Human papillomavirus (HPV) vaccines can significantly reduce the burden of HPV-associated cancers, but remain underutilized. We evaluated a multi-component, system-level intervention to improve HPV vaccination in a large Federally Qualified Health Center (FQHC) that serves a primarily low income Latino population.
From January 2015 through March 2017, we evaluated the effectiveness of a multi-component, system-level intervention to improve HPV vaccination rates in eight clinics randomly assigned to study condition (four intervention, four usual care). The intervention included parent reminders for HPV vaccine series completion, provider training, clinic-level audit and feedback, and workflow modifications to reduce missed opportunities for vaccination. Using a difference-in-differences approach, we compared HPV vaccination rates among patients, ages 11 to 17 during a 12-month preintervention period and a 15-month intervention period. Linear mixed models were used to estimate intervention effects on vaccine initiation and completion.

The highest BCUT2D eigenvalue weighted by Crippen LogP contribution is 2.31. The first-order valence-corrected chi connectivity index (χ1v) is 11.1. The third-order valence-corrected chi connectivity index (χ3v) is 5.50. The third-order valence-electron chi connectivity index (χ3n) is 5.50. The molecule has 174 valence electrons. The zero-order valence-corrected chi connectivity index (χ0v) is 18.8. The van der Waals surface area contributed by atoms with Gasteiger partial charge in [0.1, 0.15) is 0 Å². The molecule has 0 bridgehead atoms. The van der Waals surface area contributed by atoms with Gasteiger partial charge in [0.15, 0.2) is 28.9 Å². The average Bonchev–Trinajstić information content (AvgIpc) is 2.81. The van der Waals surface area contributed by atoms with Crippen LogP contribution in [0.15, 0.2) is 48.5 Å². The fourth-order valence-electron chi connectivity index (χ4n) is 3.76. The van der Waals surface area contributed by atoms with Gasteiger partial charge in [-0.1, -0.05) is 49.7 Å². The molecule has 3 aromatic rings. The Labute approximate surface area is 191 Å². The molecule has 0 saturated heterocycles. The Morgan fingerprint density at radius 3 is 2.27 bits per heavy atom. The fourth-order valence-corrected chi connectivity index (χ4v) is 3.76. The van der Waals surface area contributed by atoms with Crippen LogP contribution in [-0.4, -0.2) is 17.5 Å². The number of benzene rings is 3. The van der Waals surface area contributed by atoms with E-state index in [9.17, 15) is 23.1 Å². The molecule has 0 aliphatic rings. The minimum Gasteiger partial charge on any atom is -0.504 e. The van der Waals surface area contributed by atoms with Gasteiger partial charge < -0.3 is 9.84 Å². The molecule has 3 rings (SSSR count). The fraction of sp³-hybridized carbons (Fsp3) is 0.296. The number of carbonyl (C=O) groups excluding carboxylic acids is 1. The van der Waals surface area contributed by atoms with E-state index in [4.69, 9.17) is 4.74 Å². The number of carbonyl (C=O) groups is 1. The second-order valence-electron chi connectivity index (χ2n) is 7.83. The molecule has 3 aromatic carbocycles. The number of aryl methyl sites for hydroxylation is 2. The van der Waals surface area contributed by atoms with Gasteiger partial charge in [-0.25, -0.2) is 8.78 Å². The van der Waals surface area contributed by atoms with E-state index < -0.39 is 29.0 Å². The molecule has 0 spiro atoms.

The sample included approximately 15,000 adolescents each quarter (range 14,773–15,571; mean age 14 years; 51% female, 88% Latino). A significantly greater quarterly increase in HPV vaccine initiation was observed for intervention compared with usual care clinics (0.75 percentage point greater increase, P < 0.001), corresponding to 114 additional adolescents vaccinated per quarter. The intervention led to a greater increase in HPV vaccine completion rates among boys (0.65 percentage point greater increase, P < 0.001), but not girls.
Our system-level intervention was associated with modest improvements in HPV vaccine initiation overall and completion among boys.
Study findings have implications for reducing HPV-related cancers in safety net populations.